McKesson Settles West Virginia Opioid Distribution Lawsuit, But the Agreement is Very Unpopular with Some

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McKesson Corporation agreed to pay $37 million to settle a lawsuit by the state of West Virginia alleging that McKesson willfully funneled 1.2 million doses of hydrocodone and oxycodone into West Virginia between 2007 and 2012. West Virginia announced that the settlement funds will be used to support state initiatives, including rehabilitation, job training and mental health programs. McKesson did not admit wrongdoing as part of the settlement.

In the suit, West Virginia alleged that McKesson did not properly monitor the number of pills they shipped into the state. McKesson is facing hundreds of other cases by state and local governments alleging it failed to identify suspicious orders of painkillers. West Virginia recently settled similar cases against Cardinal Health Inc. for $20 million, and AmerisourceBergen Corp. for $16 million.

Following the settlement, McKesson released a statement saying that it “expressly denies wrongdoing,” and that it is “committed to working with others to end this national crisis.” McKesson also noted that it has recently made significant enhancements to its Controlled Substance Monitoring Program which uses “sophisticated algorithms designed to monitor for suspicious orders, block the shipment of controlled substances to pharmacies when certain thresholds are reached and ultimately report those orders to the [Drug Enforcement Agency].”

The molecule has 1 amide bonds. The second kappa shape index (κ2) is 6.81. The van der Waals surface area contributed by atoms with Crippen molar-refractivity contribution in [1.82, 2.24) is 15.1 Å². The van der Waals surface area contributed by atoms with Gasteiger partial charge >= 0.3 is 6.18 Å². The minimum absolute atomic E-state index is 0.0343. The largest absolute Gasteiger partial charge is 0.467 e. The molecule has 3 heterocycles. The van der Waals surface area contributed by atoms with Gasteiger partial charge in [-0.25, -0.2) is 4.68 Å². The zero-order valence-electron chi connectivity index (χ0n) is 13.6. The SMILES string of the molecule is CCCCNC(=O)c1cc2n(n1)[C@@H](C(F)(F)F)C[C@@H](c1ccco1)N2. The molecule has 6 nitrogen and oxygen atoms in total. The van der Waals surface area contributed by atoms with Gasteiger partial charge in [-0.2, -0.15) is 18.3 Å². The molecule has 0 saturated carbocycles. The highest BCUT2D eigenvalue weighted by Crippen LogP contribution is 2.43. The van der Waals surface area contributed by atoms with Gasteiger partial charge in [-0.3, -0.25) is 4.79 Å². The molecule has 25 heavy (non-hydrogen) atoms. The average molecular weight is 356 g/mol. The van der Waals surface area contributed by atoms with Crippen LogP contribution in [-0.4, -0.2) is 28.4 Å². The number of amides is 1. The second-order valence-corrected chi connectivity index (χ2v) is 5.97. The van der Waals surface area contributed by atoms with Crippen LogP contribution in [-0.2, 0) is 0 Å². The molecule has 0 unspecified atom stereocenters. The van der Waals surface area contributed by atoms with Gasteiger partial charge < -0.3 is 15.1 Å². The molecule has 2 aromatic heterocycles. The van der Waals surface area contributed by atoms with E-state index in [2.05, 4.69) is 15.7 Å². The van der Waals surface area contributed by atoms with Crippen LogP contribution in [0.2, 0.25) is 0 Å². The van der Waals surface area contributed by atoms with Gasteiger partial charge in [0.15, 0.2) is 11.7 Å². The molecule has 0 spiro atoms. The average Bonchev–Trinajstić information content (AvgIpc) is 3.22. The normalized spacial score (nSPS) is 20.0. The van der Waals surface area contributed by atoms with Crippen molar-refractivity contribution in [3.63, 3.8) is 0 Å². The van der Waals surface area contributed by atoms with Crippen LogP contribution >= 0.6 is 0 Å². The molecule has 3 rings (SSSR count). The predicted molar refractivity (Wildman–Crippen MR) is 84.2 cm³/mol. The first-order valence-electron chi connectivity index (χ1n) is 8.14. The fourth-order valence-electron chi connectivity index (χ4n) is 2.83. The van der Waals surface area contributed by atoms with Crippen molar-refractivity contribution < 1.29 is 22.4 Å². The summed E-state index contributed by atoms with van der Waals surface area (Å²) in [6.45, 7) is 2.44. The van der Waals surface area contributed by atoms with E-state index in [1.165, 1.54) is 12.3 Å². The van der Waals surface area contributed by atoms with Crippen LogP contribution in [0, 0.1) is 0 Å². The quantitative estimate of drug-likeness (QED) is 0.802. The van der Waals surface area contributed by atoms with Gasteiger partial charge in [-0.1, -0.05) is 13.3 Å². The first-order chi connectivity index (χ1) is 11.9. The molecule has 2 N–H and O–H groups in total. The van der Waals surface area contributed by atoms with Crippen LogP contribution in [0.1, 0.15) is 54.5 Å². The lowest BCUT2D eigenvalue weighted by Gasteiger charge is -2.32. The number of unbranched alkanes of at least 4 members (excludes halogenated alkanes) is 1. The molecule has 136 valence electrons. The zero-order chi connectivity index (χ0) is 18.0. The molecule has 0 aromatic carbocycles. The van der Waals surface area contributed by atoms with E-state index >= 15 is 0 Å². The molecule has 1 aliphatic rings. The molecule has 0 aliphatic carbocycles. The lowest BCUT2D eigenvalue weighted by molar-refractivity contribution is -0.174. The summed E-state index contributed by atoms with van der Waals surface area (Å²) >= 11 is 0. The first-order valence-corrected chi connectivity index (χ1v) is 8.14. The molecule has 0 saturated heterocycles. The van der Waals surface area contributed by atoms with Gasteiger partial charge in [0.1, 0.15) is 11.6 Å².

However, not everyone is pleased with the settlement agreement. Sen. Joe Manchin (D-WV) released a statement blasting the “horrific and inadequate settlement” with McKesson “for flooding West Virginia with opioids and killing thousands of West Virginians.” Manchin asserted that the state and people of West Virginia have incurred billions of dollars in damages and that the governor and state attorney general sold out West Virginia with the “sweetheart” deal. Manchin also compared the settlement to a similar case in the State of Oklahoma, in which the state received $270 million from Purdue Pharma, almost 10 times the amount of the West Virginia settlement, while Oklahoma’s opioid-related deaths are 80% lower than West Virginia. Manchin also noted that McKesson has shipped over 100 million opioid pills into West Virginia and that the opioid epidemic causes $8.8 billion in damage annually. Manchin questioned how the $37 million settlement could be considered fair, particularly in view of McKesson’s $208.4 billion revenue in 2018. He stated that he stands with West Virginians “in their anger at this disgraceful settlement.”

This case is just one of many by state and local governments alleging that drug manufacturers deceptively marketed opioids and that drug distributor failed to detect opioid diversion.

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